Business set-up, transfer and closure
This report was sent to Government on 30 September 2015 and publicly released on 7 December 2015. It deals with the key drivers of business set-ups, transfers and closures.
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- Business Set-up, Transfer and Closure (PDF - 6710 Kb)
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Online only appendices
- Key points
- Contents summary
- Businesses are set-up for a variety of reasons and in any one year there is a churn of business entries and exits in Australia that is comparable with other countries. Most businesses start and remain small, and a very low proportion can be described as innovative.
- While it is relatively easy to start a business, a number of longstanding issues with specific regulatory requirements, regulator engagement and funding remain unaddressed. These make entry for some new businesses unnecessarily complex or costly.
- Some new business models, particularly those that exploit digital technology, challenge existing regulatory arrangements or cause associated businesses to operate in regulatory grey areas.
- An across-the-board legislative shift is required to enable explicit exemption of classes of new businesses (for a fixed period) from particular regulatory requirements, where these deter entry but exemption does not threaten consumer, public health and safety, or environmental outcomes.
- The default position of governments should be to allow entry of innovative new business models, not restrict them or protect incumbents.
- There is a growing focus among governments on high growth potential start-ups and the role entrepreneurial communities play in start-up success. The significance of entrepreneurial communities requires a more nuanced role for government. Any assistance programs must work within, and not distort, existing entrepreneurial communities to enable the capture of knowledge and network spillovers, beyond what would otherwise occur.
- Access to finance is not a significant barrier for most new businesses - most, with good reason, do not seek finance from external sources.
- New financing platforms, such as peer-to-peer lending, are helping to fill a gap in unsecured debt finance available from the major financial institutions.
- The planned new regulatory framework for crowd-sourced equity should balance the financing needs of business against the risk preferences of different types of investors.
- High growth potential start-ups are generally able to attract angel and venture capital funding from Australian or overseas markets.
- Most businesses are closed or transferred without financial failure. Governments' role in such situations should be limited to provision of clear guidelines on regulatory requirements and arrangements, and ensuring government processes are timely.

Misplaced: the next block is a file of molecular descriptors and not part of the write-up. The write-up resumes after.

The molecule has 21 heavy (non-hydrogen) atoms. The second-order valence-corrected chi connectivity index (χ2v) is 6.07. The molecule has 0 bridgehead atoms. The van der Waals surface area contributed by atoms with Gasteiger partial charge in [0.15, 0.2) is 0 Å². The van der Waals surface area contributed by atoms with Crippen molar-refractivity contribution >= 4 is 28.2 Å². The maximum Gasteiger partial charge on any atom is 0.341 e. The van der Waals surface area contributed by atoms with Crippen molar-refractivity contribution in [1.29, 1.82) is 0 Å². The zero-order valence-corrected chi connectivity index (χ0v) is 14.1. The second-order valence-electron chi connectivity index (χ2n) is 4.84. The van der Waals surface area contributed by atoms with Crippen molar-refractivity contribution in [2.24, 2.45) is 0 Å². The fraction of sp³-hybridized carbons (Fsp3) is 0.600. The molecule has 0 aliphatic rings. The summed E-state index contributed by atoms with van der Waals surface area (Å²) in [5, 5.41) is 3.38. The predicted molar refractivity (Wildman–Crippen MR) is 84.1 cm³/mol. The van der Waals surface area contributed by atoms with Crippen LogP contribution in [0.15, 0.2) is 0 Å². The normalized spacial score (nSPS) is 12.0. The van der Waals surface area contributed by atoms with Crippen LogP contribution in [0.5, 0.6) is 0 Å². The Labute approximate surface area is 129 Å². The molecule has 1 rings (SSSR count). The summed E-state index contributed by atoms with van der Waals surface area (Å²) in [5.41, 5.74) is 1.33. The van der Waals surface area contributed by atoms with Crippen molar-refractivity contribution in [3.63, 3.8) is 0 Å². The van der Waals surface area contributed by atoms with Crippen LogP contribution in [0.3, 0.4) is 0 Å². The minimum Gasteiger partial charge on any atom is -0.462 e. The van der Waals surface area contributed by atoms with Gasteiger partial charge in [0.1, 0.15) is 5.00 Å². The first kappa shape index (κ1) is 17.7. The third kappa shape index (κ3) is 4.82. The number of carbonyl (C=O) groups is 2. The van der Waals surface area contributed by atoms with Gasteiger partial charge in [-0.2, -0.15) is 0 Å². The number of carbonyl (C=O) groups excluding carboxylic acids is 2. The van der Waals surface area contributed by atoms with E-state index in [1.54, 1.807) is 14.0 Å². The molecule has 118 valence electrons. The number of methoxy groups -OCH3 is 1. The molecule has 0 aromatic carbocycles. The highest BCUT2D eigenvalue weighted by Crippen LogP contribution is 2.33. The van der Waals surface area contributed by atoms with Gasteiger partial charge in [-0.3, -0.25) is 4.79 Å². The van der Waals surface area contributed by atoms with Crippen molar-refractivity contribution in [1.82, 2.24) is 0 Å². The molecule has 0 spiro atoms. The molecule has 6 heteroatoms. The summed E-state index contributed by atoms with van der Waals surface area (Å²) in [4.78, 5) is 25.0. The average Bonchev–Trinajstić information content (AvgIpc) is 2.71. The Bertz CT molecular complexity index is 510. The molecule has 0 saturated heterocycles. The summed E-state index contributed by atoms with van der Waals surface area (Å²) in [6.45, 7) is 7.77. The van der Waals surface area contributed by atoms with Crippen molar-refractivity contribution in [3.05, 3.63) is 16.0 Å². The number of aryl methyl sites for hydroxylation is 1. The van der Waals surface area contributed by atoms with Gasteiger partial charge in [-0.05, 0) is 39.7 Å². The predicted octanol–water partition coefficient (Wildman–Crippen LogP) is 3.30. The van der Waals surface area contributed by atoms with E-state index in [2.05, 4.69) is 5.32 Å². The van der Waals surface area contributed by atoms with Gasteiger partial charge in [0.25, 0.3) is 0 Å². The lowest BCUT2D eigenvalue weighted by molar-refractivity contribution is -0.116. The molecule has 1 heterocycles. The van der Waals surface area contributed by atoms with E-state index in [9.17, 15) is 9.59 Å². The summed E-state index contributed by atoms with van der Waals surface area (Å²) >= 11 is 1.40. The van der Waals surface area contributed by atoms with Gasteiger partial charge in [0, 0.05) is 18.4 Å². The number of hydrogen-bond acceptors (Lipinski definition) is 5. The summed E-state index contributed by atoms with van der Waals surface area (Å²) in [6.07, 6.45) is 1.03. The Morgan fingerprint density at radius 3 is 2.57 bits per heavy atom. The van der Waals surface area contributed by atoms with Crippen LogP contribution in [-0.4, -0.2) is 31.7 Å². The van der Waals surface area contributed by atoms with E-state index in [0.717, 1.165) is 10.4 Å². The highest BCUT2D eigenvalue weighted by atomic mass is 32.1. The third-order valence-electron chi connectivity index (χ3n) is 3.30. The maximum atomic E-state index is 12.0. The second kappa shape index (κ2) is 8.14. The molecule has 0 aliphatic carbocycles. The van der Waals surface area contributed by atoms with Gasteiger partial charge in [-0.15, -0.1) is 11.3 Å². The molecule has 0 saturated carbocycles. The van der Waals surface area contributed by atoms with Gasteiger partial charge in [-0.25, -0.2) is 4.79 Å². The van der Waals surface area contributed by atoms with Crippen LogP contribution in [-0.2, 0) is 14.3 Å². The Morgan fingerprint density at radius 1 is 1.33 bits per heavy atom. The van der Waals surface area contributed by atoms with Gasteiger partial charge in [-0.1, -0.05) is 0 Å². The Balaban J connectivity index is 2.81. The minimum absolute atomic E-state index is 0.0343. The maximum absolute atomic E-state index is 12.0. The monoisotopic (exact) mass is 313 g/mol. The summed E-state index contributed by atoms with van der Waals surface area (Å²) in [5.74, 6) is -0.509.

- Some specific reforms to Australia's corporate insolvency regime are warranted, but a wholesale change to the system, such as the adoption of the United States' 'chapter 11' framework, is neither justified nor likely to be beneficial.
- Formal company restructuring through voluntary administration should only be available when a company is capable of being a viable business in the future.
- A 'safe harbour' defence should be introduced to allow directors of a solvent company to explore, within guidelines, restructuring options without liability for insolvent trading.
- A simplified liquidation process should be introduced to reduce the time and expense of winding up businesses with few or no recoverable assets.
- All directors should be required to obtain a director identification number.
- The default exclusion period and restrictions on bankrupts in relation to access to finance, employment and overseas travel should be reduced from 3 years to 1 year, with the trustee and courts able to extend this period to prevent abuse. The obligation to repay debts should continue to be required for 3 years or until bankruptcy discharge.
Broadly, recent trends in business set-ups, transfers and closures and key drivers of these are discussed in chapter 2.
Chapters 3 to 7 examine a wide range of regulatory, institutional and financial factors that influence primarily set-ups, but ultimately can also impact on the manner and ease with which businesses close.
Chapters 8, 9 and 10 consider innovative new business models (including in business payments systems) and the nature of the business ecosystem that best encourages and supports these models.
The closure of businesses - through transfer, personal insolvency (bankruptcy) or corporate insolvency - is examined in chapters 11 to 15.
The appendices cover the inquiry processes (appendix A) and provide further detailed data (appendices B to F) to support the chapters.